With the death of her mother the only remaining figure that Ofelia has to look to for support is Mercedes, but things continue to go downhill as Captain Vidal finds out that Mercedes is a spy for the resistance. When she tries to escape Vidal catches her and ties her up to be tortured, but she uses a knife that she has concealed on her person to free herself and she runs away. The Captain’s men pursue her, but just as we think they have her cornered they are shot down by the rebels in the hail of gunfire.

It’s around this time that the faun decides to give Ofelia another chance. He instructs her to bring her baby brother into the labyrinth with her, so she drugs the Captain and sets out for the labyrinth with her brother. However Vidal sees her and though he is slowed down by the drugs he pursues her determinedly. Ofelia makes it to the labyrinth safely only to find that the faun wants to use her baby brother’s blood-“the blood of an innocent”- to complete the task of opening the portal to the realm in which she would be able to live as a princess. Ofelia is once again chastised by the faun for disobedience before he disappears. When the Captain shows up, he shoots Ofelia and takes the baby. However, on his way out he is cornered by the rebels, who take the baby and kill him, informing the Captain that his son will never know his name.

From the beginning the film blatantly portrays Captain Vidal, a representative of the Fascist regime, as cruel, violent, and irrational. His domineering manner, his cold attitude toward Ofelia, her mother, and his subjects all serve to illustrate this. The cinematography, the darkness of the setting, and the morbid imagery that permeates even Ofelia’s fantasy world symbolize the bleakness of the political situation in Spain during the Franco years. The country suffered the loss of many important intellectuals who fled from the rule of the Falange party (Spain’s Fascist party).

Vidal unnecessarily kills a group of men who were arrested on suspicion of aiding rebels but were actually hunting rabbits, and upon finding evidence that they really were just rabbit hunters, the Captain reacts indifferently, blaming his officer for not questioning the men correctly. Later we see him torturing a rebel for information.

The heroic characters in the film are the guerrillas and those aiding the resistance. Mercedes who works as Vidal’s housekeeper quietly uses her connections to aid the revolutionaries that are hiding in the mountains, while Dr. Ferreiro who is treating Ofelia’s mother is also giving medical attention to the guerillas.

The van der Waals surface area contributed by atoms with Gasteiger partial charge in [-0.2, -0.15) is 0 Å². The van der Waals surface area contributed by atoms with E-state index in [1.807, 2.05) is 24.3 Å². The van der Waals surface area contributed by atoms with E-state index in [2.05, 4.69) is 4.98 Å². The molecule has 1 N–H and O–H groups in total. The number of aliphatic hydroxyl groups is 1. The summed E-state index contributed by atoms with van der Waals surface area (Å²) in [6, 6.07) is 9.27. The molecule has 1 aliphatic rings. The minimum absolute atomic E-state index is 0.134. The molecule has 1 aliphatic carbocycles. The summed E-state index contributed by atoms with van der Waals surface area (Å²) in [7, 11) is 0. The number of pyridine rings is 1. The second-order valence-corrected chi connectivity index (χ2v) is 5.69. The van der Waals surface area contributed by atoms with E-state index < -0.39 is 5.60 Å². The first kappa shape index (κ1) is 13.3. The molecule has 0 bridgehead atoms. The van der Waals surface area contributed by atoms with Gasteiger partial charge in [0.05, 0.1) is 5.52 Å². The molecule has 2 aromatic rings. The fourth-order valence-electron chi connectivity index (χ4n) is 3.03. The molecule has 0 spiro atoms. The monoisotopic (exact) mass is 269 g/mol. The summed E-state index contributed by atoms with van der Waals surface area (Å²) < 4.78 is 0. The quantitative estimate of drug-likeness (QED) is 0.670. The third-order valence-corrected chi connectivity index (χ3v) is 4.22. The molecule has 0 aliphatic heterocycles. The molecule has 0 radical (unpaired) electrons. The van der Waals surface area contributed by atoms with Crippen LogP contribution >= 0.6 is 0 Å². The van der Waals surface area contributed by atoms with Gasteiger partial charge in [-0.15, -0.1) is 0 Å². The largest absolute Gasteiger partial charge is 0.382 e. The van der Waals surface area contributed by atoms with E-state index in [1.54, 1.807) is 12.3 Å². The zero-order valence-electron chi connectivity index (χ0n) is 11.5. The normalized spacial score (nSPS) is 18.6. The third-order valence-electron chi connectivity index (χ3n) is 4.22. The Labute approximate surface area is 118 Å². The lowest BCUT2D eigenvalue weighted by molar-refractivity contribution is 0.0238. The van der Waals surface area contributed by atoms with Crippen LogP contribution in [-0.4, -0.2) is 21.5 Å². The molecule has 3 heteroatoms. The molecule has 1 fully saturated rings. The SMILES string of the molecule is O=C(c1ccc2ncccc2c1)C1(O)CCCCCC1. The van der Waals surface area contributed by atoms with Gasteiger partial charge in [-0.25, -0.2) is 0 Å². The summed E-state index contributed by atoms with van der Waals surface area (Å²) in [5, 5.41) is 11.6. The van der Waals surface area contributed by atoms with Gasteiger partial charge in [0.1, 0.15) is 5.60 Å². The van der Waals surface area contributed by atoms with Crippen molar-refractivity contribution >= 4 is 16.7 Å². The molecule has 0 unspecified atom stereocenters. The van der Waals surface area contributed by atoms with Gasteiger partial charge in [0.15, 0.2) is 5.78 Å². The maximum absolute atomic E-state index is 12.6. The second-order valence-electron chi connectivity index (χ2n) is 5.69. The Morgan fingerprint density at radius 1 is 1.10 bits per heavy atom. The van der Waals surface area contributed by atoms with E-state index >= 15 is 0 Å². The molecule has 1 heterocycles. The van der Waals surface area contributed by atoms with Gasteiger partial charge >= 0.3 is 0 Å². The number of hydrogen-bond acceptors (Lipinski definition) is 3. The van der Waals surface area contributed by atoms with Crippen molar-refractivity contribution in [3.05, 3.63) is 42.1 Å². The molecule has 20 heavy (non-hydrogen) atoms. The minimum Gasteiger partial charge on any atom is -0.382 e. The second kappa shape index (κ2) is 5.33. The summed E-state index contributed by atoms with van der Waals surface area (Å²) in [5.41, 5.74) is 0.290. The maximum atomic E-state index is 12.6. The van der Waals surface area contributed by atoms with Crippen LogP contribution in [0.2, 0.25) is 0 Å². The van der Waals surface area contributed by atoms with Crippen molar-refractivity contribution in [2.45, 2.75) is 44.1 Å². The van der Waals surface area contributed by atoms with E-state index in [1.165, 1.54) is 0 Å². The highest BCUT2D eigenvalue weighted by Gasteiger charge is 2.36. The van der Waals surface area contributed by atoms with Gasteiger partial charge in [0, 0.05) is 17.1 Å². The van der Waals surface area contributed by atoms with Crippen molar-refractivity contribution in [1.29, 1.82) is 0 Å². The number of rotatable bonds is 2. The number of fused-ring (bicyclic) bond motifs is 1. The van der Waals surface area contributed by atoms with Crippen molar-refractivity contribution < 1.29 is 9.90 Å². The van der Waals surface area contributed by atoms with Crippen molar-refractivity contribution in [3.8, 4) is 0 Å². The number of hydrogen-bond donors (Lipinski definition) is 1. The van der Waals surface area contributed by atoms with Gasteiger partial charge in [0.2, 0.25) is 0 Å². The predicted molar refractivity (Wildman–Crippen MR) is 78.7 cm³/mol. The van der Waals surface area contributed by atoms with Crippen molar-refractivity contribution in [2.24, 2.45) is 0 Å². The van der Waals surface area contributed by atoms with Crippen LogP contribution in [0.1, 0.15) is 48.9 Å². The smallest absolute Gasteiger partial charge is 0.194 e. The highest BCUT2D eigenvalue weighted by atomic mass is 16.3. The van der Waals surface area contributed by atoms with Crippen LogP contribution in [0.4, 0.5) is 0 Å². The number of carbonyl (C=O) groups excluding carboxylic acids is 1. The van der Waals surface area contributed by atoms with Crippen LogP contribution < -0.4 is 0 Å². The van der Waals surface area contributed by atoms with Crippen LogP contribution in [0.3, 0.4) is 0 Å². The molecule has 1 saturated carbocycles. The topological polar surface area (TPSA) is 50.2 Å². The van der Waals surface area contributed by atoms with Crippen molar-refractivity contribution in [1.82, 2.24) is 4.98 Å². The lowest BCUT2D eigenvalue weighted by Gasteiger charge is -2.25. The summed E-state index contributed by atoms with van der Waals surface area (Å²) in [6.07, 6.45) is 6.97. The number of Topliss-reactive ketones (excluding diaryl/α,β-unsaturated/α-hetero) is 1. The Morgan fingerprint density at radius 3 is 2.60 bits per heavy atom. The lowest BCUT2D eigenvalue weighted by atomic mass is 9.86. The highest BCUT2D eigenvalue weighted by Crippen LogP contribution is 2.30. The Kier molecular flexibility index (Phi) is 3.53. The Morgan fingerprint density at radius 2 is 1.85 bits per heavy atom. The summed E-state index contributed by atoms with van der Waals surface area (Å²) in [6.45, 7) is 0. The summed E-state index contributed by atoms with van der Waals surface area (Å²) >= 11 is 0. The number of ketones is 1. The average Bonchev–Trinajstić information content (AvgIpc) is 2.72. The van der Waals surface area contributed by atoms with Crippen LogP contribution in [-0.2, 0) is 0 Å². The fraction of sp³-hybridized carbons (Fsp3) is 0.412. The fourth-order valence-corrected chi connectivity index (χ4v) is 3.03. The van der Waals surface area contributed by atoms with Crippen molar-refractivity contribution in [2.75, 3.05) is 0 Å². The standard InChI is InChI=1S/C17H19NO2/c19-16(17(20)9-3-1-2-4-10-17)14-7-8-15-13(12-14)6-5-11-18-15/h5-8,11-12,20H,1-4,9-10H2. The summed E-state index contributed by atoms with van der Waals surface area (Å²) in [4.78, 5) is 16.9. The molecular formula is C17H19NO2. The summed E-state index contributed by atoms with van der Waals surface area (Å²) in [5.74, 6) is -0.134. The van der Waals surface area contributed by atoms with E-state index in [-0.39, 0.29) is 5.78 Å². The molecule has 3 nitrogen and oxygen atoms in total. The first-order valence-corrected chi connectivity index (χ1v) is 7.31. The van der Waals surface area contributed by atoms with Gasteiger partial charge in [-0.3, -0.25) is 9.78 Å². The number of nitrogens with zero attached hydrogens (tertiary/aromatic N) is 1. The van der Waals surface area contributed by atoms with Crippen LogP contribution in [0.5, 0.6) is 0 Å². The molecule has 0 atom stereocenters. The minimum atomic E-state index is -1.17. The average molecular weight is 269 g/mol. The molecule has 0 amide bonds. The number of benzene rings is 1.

Pan’s Labyrinth is an unexpectedly dark and twisted movie. The atmosphere created by del Toro places the viewer in the mindset of a scared child observing a frightening situation that she doesn’t understand. While the plot of the movie is filled with small vestiges of hope for the protagonists, these all slowly disappear. At first the fantasy world inhabited by the faun seems to provide some hope for Ofelia to escape from the untenable situation that she is forced to endure. However when the faun turns on her for her “disobedience” it becomes clear that there is something sinister about that world as well, and when he demands that Ofelia harm her baby brother, that suspicion is confirmed. The death of Ofelia’s mother is also huge blow to the viewer’s hope for a positive resolution to the story, but the event that really highlights the sadness and hopelessness of the movie is not the death of Ofelia’s mother, but when Vidal shoots Ofelia. This shows not only the end of any hope for Ofelia but the ruthlessness employed by the Francoists in order to maintain power.

Francisco Franco held power in Spain for more than twenty-five years. The failure of the rebels in this movie mirrors the failure of the resistance against the Francoists in real life. However, although the end is tragic, the survival of Ofelia’s baby brother and the rebels’ declaration to Vidal that his son will “never even know his name” are symbols of the hope for the following generation.

Pan’s Labyrinth is a dark, sad, and strange movie that seeks to portray the effects of totalitarianism, war and oppression through symbolism and metaphors. Del Toro succeeds masterfully at this feat, and while the events that take place are only loosely based on actual historical events, they portray remarkably the hopelessness and desperation felt by people forced to live under violent dictatorships.